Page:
Want to buy farm-fresh eggs and produce at Brook Run Park on the weekend? Dunwoody residents may be able to do so next spring, if a plan can be hatched between a group of volunteers and the Dunwoody Homeowners Association.
Lynn Deutsch, a city councilmember who said she was acting only as a proponent of establishing a farmers market in the city, along with Elizabeth Cowan, a junior at Dunwoody High School, pitched the idea to DHA members at the group’s Nov. 5 board meeting.
The idea would be to use DHA’s already established nonprofit status and committee structure to get the farmers market off the ground. A group of about a dozen residents have formed a committee to seek sites and find farmers willing to participate, said Cowan, who is a member of the committee. The group also is working with the city’s Sustainability Committee, she said.
The major force behind trying to establish a farmers market in Dunwoody is Marian Avise. Avise, who could not make the November DHA meeting, has lived in Dunwoody for six years and said she plans to make a formal proposal to the DHA in December.
“A farmers market is something I’m personally passionate about and I think it would be great for us to have one,” she said in an interview. “It’s time to take steps to get a farmers market back.”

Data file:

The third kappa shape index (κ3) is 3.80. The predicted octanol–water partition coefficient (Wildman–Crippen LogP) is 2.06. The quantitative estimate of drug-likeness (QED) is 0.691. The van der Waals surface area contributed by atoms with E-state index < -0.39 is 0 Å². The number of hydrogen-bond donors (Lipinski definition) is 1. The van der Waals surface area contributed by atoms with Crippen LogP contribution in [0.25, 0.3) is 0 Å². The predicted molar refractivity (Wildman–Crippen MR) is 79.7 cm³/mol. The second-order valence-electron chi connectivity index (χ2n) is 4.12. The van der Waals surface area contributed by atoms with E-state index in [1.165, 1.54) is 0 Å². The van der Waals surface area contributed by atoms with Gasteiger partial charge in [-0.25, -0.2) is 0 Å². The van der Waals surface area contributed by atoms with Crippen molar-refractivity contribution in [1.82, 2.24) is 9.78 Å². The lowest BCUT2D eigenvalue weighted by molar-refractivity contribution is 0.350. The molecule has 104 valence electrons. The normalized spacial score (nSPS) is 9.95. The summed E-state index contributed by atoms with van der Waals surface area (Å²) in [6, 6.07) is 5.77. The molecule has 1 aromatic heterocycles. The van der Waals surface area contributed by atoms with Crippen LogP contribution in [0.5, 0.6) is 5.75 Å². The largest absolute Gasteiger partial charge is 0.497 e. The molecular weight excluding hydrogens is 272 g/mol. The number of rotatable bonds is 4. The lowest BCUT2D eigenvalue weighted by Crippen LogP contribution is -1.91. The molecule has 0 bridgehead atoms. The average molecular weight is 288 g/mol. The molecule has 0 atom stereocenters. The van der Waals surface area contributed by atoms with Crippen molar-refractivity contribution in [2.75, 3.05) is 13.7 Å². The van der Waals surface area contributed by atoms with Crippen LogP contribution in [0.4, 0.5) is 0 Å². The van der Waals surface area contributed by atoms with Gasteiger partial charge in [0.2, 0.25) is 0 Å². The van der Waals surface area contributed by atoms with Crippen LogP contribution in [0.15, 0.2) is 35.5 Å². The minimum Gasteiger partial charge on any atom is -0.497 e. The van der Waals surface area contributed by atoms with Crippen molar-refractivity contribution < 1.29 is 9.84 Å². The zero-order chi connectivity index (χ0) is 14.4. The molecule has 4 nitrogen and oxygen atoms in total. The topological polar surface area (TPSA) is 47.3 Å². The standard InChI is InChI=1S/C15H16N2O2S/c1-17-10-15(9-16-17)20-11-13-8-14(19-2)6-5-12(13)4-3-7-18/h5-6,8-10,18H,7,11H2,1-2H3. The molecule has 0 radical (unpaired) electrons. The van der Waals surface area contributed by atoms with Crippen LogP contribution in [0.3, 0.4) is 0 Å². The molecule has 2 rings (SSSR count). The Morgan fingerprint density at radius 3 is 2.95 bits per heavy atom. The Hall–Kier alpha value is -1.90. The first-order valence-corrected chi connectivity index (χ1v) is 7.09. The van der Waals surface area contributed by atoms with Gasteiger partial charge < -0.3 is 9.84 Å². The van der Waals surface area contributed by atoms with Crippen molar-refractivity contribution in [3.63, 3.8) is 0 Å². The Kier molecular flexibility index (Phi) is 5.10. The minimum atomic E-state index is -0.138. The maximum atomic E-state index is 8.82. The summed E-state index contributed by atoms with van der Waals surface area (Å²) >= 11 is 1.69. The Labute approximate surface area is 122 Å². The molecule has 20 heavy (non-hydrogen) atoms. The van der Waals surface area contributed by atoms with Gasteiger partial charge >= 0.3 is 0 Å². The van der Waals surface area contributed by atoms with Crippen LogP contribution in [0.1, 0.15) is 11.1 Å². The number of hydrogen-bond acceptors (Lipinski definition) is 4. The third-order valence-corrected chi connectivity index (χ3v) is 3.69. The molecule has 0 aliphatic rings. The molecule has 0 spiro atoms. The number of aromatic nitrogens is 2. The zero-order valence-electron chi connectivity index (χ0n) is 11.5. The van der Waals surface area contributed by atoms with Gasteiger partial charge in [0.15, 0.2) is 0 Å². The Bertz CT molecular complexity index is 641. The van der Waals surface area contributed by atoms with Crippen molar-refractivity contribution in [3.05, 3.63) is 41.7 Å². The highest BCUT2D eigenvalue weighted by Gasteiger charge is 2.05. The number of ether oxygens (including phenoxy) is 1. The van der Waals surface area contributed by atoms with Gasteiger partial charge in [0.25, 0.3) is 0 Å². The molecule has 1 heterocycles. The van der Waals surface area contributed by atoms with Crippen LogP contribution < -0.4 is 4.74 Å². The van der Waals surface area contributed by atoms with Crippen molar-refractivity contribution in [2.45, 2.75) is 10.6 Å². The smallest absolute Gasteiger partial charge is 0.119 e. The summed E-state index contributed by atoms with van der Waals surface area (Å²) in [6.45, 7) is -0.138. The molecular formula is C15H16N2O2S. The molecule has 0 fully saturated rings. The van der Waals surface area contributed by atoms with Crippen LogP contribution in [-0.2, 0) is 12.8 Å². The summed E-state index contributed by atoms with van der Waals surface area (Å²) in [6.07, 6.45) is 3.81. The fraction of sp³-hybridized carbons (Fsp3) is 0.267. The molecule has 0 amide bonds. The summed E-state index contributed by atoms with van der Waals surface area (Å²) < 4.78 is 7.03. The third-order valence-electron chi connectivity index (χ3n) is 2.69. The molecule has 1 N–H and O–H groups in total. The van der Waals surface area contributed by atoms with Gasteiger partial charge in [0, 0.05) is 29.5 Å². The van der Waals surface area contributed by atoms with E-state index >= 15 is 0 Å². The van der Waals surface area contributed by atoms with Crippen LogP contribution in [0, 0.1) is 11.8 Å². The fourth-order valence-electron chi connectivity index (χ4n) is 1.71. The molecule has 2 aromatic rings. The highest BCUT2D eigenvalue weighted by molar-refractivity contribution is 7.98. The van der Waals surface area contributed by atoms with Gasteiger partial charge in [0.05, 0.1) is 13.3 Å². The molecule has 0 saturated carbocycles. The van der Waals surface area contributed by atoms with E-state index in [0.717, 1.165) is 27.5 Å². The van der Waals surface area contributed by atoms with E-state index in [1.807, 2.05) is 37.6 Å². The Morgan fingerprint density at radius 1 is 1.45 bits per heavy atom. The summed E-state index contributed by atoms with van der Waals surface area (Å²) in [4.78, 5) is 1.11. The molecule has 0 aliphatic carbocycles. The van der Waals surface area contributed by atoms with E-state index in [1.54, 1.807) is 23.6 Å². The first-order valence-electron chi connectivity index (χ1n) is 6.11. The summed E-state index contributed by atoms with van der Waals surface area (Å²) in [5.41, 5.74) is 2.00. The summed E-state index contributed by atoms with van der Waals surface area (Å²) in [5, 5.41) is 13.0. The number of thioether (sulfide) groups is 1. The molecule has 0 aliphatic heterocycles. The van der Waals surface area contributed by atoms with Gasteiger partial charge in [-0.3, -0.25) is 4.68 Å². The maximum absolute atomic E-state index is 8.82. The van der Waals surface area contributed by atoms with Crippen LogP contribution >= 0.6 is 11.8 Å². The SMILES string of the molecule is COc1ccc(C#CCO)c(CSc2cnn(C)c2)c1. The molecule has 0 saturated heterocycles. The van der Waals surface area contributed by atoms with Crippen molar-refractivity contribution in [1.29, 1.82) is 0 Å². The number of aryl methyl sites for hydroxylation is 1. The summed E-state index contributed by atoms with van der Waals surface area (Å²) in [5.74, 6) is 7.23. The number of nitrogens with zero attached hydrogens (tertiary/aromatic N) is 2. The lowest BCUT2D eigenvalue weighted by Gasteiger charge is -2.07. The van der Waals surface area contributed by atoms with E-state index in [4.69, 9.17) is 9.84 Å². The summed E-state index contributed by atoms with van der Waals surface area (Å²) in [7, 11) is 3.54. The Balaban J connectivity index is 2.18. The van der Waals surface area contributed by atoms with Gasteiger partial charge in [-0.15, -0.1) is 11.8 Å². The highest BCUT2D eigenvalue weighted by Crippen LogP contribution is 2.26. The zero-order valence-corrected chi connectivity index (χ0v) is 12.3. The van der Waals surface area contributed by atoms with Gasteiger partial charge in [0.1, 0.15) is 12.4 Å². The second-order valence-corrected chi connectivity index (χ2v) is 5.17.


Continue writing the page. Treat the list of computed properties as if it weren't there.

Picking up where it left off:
The city once had a farmers market, but it closed several years ago after backers couldn’t find a permanent home.
“We had a Wednesday morning farmers market and they struggled to find a permanent home for a lot of reasons,” Deutsch said at the meeting.
Those reasons, she said, included the market being for-profit and owned by one farmer who also wanted to control what competing farmers could sell. The proposed farmers market will be a nonprofit.
Avise said she believes Brook Run Park, where DHA holds its popular Food Truck Thursdays events in the summer, is the best site for a new farmers market. Another site being looked at is an overflow parking lot at the Dunwoody-Perimeter College campus of Georgia State University.
Plans are to have it held on Saturdays, she said.
A question was raised at the DHA meeting about excluding Jewish people who attend synagogue on Saturdays. Avise said she understands the concern, but Saturday is the most well received day by committee members and the farmers they have contacted to participate.
“If it becomes as popular as we want it to be, we will also hold it on other days,” she said.
So far, about 20 farmers, as well as market representatives, have been contacted about forming a farmers market in Dunwoody, Avise said. “The response has been very positive,” she said.
If the DHA agrees to team up to create the farmers market, the next step will be coming up with guidelines of what will be offered in order to ensure a good mix of goods and food, Avise said.
“This will not be a flea market. It will not be an art festival. It will be a farmers market,” she said.
Avise regularly shops at area farmers markets, such as those in Sandy Springs and Alpharetta. She said the committee is made up of health-conscious Dunwoody residents who don’t want to drive out of town for fresh food.
“It’s too bad when we have to drive elsewhere to do something we can do here,” she said.